Bob Bowman's move to Arizona comes as 'post-Michael' Phelps era nears

Michael Phelps, trying to return for 2016 Olympics, plans to follow coach Bob Bowman to Arizona.

When Bob Bowman boarded a flight to Arizona in mid-April, he had little idea he was about to upend his existence and that of his greatest pupil, Michael Phelps.

The previous Sunday, he'd taken a call from an assistant athletic director at Arizona State, who'd pitched the idea of Bowman taking over the university's struggling swimming program. Bowman was going to be in Mesa, anyway, to coach Phelps and others in an Arena Pro Swim Series meet, so he agreed to a courtesy meeting. But with his focus firmly on preparing for the 2016 Olympics, he considered the possibility "very far away."

Less than two weeks later, he was back in Tempe wearing a maroon and gold tie, being introduced as the Sun Devils' next coach. Phelps said he would follow his coach from Baltimore to Arizona.

The story of Bowman's startling move is one of a university making a convincing case but also of a coach embracing his own restless spirit.

"I just don't think I can be in one place my entire career and stay there," he said in an interview last week.

Bowman had already concluded he would step down as head coach of the North Baltimore Aquatic Club after the 2016 Olympics in Rio de Janeiro. He'd led the club since 2008, when he and Phelps returned to Baltimore in glory after the swimmer claimed a record eight gold medals in Beijing. Seven years in, he was growing tired of the administrative side of the job.

Bowman sensed he would need a new challenge after next year in what he termed "the post-Michael era."

Arizona State simply accelerated the clock, promising substantial resources and a commitment to building one of the best swimming programs in the country. Bowman had enjoyed coaching Michigan from 2005 to 2008 and he left that job with a sense he had more to do in college swimming. He particularly liked the idea of revamping an underachieving program (Arizona State even briefly dropped men's swimming in 2008).

"I kind of like the idea of building something," he said.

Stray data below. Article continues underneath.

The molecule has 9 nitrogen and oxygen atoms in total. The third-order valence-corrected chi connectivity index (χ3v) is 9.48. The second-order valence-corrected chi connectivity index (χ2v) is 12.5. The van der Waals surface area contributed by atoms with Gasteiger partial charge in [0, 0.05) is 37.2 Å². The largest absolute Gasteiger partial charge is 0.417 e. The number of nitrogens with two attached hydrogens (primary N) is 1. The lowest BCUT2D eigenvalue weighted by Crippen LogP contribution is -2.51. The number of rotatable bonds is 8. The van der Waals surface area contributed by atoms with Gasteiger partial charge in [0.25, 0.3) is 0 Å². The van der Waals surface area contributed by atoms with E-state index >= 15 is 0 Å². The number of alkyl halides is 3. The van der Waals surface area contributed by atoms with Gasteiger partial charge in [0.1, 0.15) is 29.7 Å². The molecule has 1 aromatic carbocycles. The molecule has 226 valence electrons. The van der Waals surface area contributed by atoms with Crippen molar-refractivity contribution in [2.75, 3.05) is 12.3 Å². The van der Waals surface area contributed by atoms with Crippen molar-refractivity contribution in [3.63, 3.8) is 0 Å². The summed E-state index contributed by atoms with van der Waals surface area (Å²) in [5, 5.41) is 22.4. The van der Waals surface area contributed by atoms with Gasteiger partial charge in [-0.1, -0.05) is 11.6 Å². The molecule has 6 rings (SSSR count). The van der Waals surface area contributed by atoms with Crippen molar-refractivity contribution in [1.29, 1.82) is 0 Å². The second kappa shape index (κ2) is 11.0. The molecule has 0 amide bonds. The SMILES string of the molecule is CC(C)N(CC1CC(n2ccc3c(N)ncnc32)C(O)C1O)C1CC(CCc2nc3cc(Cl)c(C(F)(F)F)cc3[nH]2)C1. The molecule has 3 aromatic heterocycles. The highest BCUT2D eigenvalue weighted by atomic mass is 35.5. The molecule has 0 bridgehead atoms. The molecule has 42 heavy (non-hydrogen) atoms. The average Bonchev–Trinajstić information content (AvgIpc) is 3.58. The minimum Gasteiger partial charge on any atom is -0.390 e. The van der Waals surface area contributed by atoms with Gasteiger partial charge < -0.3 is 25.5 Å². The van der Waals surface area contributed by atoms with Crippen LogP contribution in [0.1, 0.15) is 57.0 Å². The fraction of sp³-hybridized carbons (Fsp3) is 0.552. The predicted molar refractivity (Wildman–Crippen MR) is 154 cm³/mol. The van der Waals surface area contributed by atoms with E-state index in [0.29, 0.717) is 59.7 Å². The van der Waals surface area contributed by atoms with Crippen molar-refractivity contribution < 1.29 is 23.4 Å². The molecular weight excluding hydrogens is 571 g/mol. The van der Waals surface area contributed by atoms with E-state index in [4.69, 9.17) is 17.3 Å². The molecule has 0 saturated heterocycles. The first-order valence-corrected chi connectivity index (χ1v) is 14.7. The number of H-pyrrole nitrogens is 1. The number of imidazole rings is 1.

But he needed to ask Phelps before he could take the plunge. Theirs is a relationship that goes well beyond the usual athlete-coach bond. Bowman has guided Phelps since he was 11 years old and in recent years, they've morphed into friends and business partners.

"As long as he's swimming, I'm going to coach him," Bowman said. "He's done so much for me, and that's my commitment to him."

So if Phelps had nixed a move to Arizona, Bowman would have remained in Baltimore. Instead, Phelps responded enthusiastically.

"His reaction was, 'Yeah, let's do it,'" Bowman recalled. "He's very smart about swimming and that whole world, so I also had the sense that if he thought it was a good idea, that was probably a sign it really was a good idea."

Phelps said he felt no hesitation. "I'm not going to swim for anybody else," he said last week after teaching a water safety lesson to children from the Boys & Girls Clubs of Metropolitan Baltimore, part of his foundation's #imsafe initiative.

Phelps gently coaxed the pack of grade schoolers through laps in the pool at Meadowbrook Aquatic Center, a familiar setting he'll soon leave. He seemed upbeat as he talked about searching for a house near a golf course in Arizona and working on a year-round tan in the desert climate. He's viewing the move as the kind of temporary one many adult professionals make for their jobs.

"I didn't know what [Bob] was going to do," he said. "I know after I'm retired again, he is still very excited about coaching. We can see it here. And he wants a change. He wants to get back into the college atmosphere. He said it to me and I was like, 'You know, if that's what you want, I'll follow.'"